Bonding is about responding to your baby’s needs with love, warmth and care. When you do this, you become a special, trusted person in your baby’s life. You help your baby feel safe and secure. This lays the foundation for all areas of your baby’s development.
Bonding happens over time, but it’s built on everyday moments – things like smiling at your baby, touching them, using loving words and responding to their needs.
Bonding with sick or premature babies in the NICU
It can take time for you to feel bonded with your sick or premature baby.
This is natural when your baby needs to be cared for in the neonatal intensive care unit (NICU). You might not be able to hold, see or even visit your baby as much as you’d like early on, especially if you live far away from the hospital or have older children to care for. The worry about your baby’s health might also get you down and make it hard for you to feel positive.
But there’s a lot you can do in the NICU to feel close to your baby and develop a bond.
Tips for bonding with sick or premature babies in the NICU
Here are some ideas to help you and your sick or premature baby bond while they’re in the NICU.
Touch and hold your baby
Touching, holding and massaging your baby can help your baby feel calm, cared for and supported. For example, you could hold your baby’s hand or cup their feet. If your baby is ready, you can do kangaroo care – holding your baby skin to skin.
Your baby will learn that they can rely on you to help them feel calm, especially during procedures or at other times when they’re feeling stressed.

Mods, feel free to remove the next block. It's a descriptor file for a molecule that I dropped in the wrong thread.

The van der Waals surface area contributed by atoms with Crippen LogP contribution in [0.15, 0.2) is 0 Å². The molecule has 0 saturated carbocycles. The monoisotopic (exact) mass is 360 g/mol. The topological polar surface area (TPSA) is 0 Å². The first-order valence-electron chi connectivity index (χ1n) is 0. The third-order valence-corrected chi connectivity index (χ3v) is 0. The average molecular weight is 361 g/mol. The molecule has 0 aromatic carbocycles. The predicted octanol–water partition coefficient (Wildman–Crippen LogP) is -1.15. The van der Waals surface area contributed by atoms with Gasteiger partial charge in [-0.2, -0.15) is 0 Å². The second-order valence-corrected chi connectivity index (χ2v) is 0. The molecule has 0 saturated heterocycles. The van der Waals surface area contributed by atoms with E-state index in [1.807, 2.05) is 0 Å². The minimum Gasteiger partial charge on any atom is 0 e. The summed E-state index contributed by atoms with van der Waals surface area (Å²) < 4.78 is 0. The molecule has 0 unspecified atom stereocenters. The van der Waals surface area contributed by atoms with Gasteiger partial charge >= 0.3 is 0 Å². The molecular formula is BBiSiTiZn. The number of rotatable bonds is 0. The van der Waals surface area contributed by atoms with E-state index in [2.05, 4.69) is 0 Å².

Learn your baby’s body language
Babies use body language to show how they’re feeling.
Over time, you’ll learn how to tune into your baby’s body language. You’ll start to know whether they want closeness or have had enough stimulation. The hospital staff can also help you start reading your baby’s signs.
Play with your baby
Playing with your baby helps your baby develop. It also helps your baby:
- get to know you
- feel loved and secure
- learn about relationships and comfort
- learn about the physical environment they can see, hear, feel and smell.
While your baby is in the NICU, play can be making faces, singing, smiling and reading to them. Always pay close attention to your baby’s body language so you know when they’ve had enough.
Share your smell
Holding your baby is a fantastic way to help your baby recognise your smell. If you can’t do that yet, you could put something that smells of you in your baby’s incubator – for example, a t-shirt.
Check that it’s OK with your baby’s doctor first. Avoid using perfume or scented deodorant because these can interfere with your baby getting to know your smell.
Doing things in a similar way helps your baby recognise that you’re the special, consistent person in their day. For example, saying or doing the same thing each time you’re about to do kangaroo care gives your baby the cue that something pleasant is about to happen. They’ll start to feel secure about you and your way of being with them.
Breastmilk is good for your baby’s growth and development. Expressing breastmilk or supporting your partner to express breastmilk is an important thing you can do for your child in the NICU.
Care for your baby
Your baby’s care team will show you how to care for your baby. You can help to wash your baby’s face, change nappies or reposition your baby. Through caring for your baby, you’ll start to feel a part of your baby’s life, and they’ll learn to recognise you. You’ll also learn how to handle your baby in the ways they like best.
Look after yourself
If you have a baby in the NICU, it can be stressful for you. It’s OK to feel many different emotions. Looking after yourself in the NICU and accepting your feelings is good for your wellbeing. And when you’re well, you’ll be better able to care for and bond with your baby.
Repeated human contact through touch, cuddling, talking, singing and facial expressions will help your baby’s brain to develop. This also makes your baby’s brain produce chemicals and hormones that help your baby grow emotionally and physically.